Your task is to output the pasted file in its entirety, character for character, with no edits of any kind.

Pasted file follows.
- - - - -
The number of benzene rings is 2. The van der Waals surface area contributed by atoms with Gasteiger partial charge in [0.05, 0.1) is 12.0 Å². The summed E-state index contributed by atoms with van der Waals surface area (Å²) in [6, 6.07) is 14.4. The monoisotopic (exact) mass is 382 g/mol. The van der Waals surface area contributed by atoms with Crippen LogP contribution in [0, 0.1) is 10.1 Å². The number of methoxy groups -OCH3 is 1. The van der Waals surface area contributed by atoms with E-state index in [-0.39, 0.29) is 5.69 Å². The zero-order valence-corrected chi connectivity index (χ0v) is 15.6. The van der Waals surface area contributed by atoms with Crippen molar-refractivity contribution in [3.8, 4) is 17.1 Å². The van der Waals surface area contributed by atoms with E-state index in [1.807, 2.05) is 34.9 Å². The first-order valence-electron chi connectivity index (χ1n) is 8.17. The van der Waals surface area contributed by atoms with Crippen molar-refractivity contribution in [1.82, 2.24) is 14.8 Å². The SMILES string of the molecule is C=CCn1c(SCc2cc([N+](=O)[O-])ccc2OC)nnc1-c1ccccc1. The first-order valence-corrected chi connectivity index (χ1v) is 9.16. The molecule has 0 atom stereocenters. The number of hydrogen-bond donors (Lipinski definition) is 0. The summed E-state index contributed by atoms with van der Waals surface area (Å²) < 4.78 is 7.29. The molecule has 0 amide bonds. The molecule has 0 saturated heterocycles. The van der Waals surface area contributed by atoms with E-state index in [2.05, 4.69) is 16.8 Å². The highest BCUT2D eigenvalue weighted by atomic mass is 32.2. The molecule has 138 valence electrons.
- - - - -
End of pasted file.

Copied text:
The number of benzene rings is 2. The van der Waals surface area contributed by atoms with Gasteiger partial charge in [0.05, 0.1) is 12.0 Å². The summed E-state index contributed by atoms with van der Waals surface area (Å²) in [6, 6.07) is 14.4. The monoisotopic (exact) mass is 382 g/mol. The van der Waals surface area contributed by atoms with Crippen LogP contribution in [0, 0.1) is 10.1 Å². The number of methoxy groups -OCH3 is 1. The van der Waals surface area contributed by atoms with E-state index in [-0.39, 0.29) is 5.69 Å². The zero-order valence-corrected chi connectivity index (χ0v) is 15.6. The van der Waals surface area contributed by atoms with Crippen molar-refractivity contribution in [3.8, 4) is 17.1 Å². The van der Waals surface area contributed by atoms with E-state index in [1.807, 2.05) is 34.9 Å². The first-order valence-electron chi connectivity index (χ1n) is 8.17. The van der Waals surface area contributed by atoms with Crippen molar-refractivity contribution in [1.82, 2.24) is 14.8 Å². The SMILES string of the molecule is C=CCn1c(SCc2cc([N+](=O)[O-])ccc2OC)nnc1-c1ccccc1. The first-order valence-corrected chi connectivity index (χ1v) is 9.16. The molecule has 0 atom stereocenters. The number of hydrogen-bond donors (Lipinski definition) is 0. The summed E-state index contributed by atoms with van der Waals surface area (Å²) < 4.78 is 7.29. The molecule has 0 amide bonds. The molecule has 0 saturated heterocycles. The van der Waals surface area contributed by atoms with E-state index in [2.05, 4.69) is 16.8 Å². The highest BCUT2D eigenvalue weighted by atomic mass is 32.2. The molecule has 138 valence electrons.